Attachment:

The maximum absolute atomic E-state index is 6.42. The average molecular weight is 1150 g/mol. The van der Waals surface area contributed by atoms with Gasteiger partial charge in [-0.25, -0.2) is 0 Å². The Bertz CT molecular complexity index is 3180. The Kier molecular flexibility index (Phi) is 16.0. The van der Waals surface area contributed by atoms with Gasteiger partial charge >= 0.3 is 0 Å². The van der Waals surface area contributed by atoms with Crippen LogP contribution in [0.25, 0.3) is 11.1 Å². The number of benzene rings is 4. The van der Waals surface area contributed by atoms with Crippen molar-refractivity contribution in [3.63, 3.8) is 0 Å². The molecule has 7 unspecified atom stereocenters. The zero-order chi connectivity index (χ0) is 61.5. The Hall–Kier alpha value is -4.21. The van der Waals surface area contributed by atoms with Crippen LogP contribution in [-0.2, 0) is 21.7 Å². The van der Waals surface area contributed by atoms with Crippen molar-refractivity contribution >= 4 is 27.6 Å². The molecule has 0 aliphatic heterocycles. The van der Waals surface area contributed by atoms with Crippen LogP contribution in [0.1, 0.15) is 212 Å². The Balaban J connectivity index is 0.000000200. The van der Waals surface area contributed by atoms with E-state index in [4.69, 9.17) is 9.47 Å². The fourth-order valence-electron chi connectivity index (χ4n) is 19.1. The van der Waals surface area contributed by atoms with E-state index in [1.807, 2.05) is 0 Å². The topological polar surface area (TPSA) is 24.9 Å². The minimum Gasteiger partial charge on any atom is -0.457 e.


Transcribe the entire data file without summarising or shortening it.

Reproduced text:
The maximum absolute atomic E-state index is 6.42. The average molecular weight is 1150 g/mol. The van der Waals surface area contributed by atoms with Gasteiger partial charge in [-0.25, -0.2) is 0 Å². The Bertz CT molecular complexity index is 3180. The Kier molecular flexibility index (Phi) is 16.0. The van der Waals surface area contributed by atoms with Gasteiger partial charge >= 0.3 is 0 Å². The van der Waals surface area contributed by atoms with Crippen LogP contribution in [0.25, 0.3) is 11.1 Å². The number of benzene rings is 4. The van der Waals surface area contributed by atoms with Crippen molar-refractivity contribution in [3.63, 3.8) is 0 Å². The molecule has 7 unspecified atom stereocenters. The zero-order chi connectivity index (χ0) is 61.5. The Hall–Kier alpha value is -4.21. The van der Waals surface area contributed by atoms with Crippen LogP contribution in [-0.2, 0) is 21.7 Å². The van der Waals surface area contributed by atoms with Crippen molar-refractivity contribution >= 4 is 27.6 Å². The molecule has 0 aliphatic heterocycles. The van der Waals surface area contributed by atoms with Crippen LogP contribution in [0.1, 0.15) is 212 Å². The Balaban J connectivity index is 0.000000200. The van der Waals surface area contributed by atoms with E-state index in [4.69, 9.17) is 9.47 Å². The fourth-order valence-electron chi connectivity index (χ4n) is 19.1. The van der Waals surface area contributed by atoms with E-state index in [1.807, 2.05) is 0 Å². The topological polar surface area (TPSA) is 24.9 Å². The minimum Gasteiger partial charge on any atom is -0.457 e.